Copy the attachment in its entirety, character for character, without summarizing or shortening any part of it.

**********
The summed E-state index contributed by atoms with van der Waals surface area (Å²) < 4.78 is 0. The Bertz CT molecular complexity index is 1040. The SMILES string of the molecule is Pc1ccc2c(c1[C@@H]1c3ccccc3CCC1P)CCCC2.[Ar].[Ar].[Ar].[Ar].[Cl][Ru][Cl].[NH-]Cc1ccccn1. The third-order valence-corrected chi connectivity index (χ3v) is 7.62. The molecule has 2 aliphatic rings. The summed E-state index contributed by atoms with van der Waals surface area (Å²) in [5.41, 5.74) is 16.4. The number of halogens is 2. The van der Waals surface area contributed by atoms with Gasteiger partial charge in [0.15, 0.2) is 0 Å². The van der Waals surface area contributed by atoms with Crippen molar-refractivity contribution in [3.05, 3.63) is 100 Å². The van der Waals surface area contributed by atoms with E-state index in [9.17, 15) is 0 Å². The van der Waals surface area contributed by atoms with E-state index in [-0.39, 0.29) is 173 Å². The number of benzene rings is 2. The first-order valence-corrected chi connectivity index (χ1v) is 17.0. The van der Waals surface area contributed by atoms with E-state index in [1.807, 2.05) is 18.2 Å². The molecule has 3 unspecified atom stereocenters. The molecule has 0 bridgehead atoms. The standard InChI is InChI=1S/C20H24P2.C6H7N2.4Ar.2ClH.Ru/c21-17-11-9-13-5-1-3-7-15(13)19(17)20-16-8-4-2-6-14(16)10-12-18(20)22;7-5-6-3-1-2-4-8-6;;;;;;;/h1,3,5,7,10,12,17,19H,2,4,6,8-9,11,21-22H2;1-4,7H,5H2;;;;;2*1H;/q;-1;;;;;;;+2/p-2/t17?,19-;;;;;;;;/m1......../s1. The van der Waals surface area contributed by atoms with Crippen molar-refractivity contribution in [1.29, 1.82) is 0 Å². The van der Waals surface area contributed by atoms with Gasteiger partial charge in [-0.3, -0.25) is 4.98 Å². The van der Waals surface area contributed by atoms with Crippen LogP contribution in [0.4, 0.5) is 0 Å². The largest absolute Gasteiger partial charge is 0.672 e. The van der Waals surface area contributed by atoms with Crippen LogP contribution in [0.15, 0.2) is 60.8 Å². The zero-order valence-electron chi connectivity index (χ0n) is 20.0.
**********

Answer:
The summed E-state index contributed by atoms with van der Waals surface area (Å²) < 4.78 is 0. The Bertz CT molecular complexity index is 1040. The SMILES string of the molecule is Pc1ccc2c(c1[C@@H]1c3ccccc3CCC1P)CCCC2.[Ar].[Ar].[Ar].[Ar].[Cl][Ru][Cl].[NH-]Cc1ccccn1. The third-order valence-corrected chi connectivity index (χ3v) is 7.62. The molecule has 2 aliphatic rings. The summed E-state index contributed by atoms with van der Waals surface area (Å²) in [5.41, 5.74) is 16.4. The number of halogens is 2. The van der Waals surface area contributed by atoms with Gasteiger partial charge in [0.15, 0.2) is 0 Å². The van der Waals surface area contributed by atoms with Crippen molar-refractivity contribution in [3.05, 3.63) is 100 Å². The van der Waals surface area contributed by atoms with E-state index in [9.17, 15) is 0 Å². The van der Waals surface area contributed by atoms with E-state index in [-0.39, 0.29) is 173 Å². The number of benzene rings is 2. The first-order valence-corrected chi connectivity index (χ1v) is 17.0. The van der Waals surface area contributed by atoms with E-state index in [1.807, 2.05) is 18.2 Å². The molecule has 3 unspecified atom stereocenters. The molecule has 0 bridgehead atoms. The standard InChI is InChI=1S/C20H24P2.C6H7N2.4Ar.2ClH.Ru/c21-17-11-9-13-5-1-3-7-15(13)19(17)20-16-8-4-2-6-14(16)10-12-18(20)22;7-5-6-3-1-2-4-8-6;;;;;;;/h1,3,5,7,10,12,17,19H,2,4,6,8-9,11,21-22H2;1-4,7H,5H2;;;;;2*1H;/q;-1;;;;;;;+2/p-2/t17?,19-;;;;;;;;/m1......../s1. The van der Waals surface area contributed by atoms with Crippen molar-refractivity contribution in [1.29, 1.82) is 0 Å². The van der Waals surface area contributed by atoms with Gasteiger partial charge in [-0.3, -0.25) is 4.98 Å². The van der Waals surface area contributed by atoms with Crippen LogP contribution in [0.4, 0.5) is 0 Å². The largest absolute Gasteiger partial charge is 0.672 e. The van der Waals surface area contributed by atoms with Crippen LogP contribution in [0.15, 0.2) is 60.8 Å². The zero-order valence-electron chi connectivity index (χ0n) is 20.0.